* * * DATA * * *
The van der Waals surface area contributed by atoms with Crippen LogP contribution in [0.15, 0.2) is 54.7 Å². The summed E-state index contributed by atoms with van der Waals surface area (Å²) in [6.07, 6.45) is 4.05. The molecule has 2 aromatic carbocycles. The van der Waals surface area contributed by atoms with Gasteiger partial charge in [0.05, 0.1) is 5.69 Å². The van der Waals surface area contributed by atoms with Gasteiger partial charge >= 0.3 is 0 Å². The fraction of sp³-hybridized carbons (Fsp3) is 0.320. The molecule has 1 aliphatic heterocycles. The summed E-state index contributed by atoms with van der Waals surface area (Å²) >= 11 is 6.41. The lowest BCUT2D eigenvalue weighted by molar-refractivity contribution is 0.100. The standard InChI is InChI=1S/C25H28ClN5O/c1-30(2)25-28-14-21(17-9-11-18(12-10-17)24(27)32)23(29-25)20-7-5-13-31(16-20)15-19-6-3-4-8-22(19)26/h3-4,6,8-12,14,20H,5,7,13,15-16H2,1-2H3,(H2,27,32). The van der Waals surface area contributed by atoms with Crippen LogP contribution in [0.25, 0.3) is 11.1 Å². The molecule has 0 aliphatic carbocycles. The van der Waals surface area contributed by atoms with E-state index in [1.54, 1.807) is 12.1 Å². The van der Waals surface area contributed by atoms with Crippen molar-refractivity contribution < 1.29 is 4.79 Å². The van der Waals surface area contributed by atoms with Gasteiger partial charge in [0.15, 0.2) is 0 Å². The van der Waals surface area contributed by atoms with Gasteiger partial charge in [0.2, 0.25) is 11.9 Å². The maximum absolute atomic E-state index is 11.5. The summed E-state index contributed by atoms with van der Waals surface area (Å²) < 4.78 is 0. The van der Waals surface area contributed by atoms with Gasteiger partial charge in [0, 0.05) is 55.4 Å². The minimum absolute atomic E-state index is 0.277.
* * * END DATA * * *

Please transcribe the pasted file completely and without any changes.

The van der Waals surface area contributed by atoms with Crippen LogP contribution in [0.15, 0.2) is 54.7 Å². The summed E-state index contributed by atoms with van der Waals surface area (Å²) in [6.07, 6.45) is 4.05. The molecule has 2 aromatic carbocycles. The van der Waals surface area contributed by atoms with Gasteiger partial charge in [0.05, 0.1) is 5.69 Å². The van der Waals surface area contributed by atoms with Gasteiger partial charge >= 0.3 is 0 Å². The fraction of sp³-hybridized carbons (Fsp3) is 0.320. The molecule has 1 aliphatic heterocycles. The summed E-state index contributed by atoms with van der Waals surface area (Å²) >= 11 is 6.41. The lowest BCUT2D eigenvalue weighted by molar-refractivity contribution is 0.100. The standard InChI is InChI=1S/C25H28ClN5O/c1-30(2)25-28-14-21(17-9-11-18(12-10-17)24(27)32)23(29-25)20-7-5-13-31(16-20)15-19-6-3-4-8-22(19)26/h3-4,6,8-12,14,20H,5,7,13,15-16H2,1-2H3,(H2,27,32). The van der Waals surface area contributed by atoms with Crippen LogP contribution in [0.25, 0.3) is 11.1 Å². The molecule has 0 aliphatic carbocycles. The van der Waals surface area contributed by atoms with E-state index in [1.54, 1.807) is 12.1 Å². The van der Waals surface area contributed by atoms with Crippen molar-refractivity contribution < 1.29 is 4.79 Å². The van der Waals surface area contributed by atoms with Gasteiger partial charge in [0.15, 0.2) is 0 Å². The van der Waals surface area contributed by atoms with Gasteiger partial charge in [0.2, 0.25) is 11.9 Å². The maximum absolute atomic E-state index is 11.5. The summed E-state index contributed by atoms with van der Waals surface area (Å²) < 4.78 is 0. The van der Waals surface area contributed by atoms with Gasteiger partial charge in [0, 0.05) is 55.4 Å². The minimum absolute atomic E-state index is 0.277.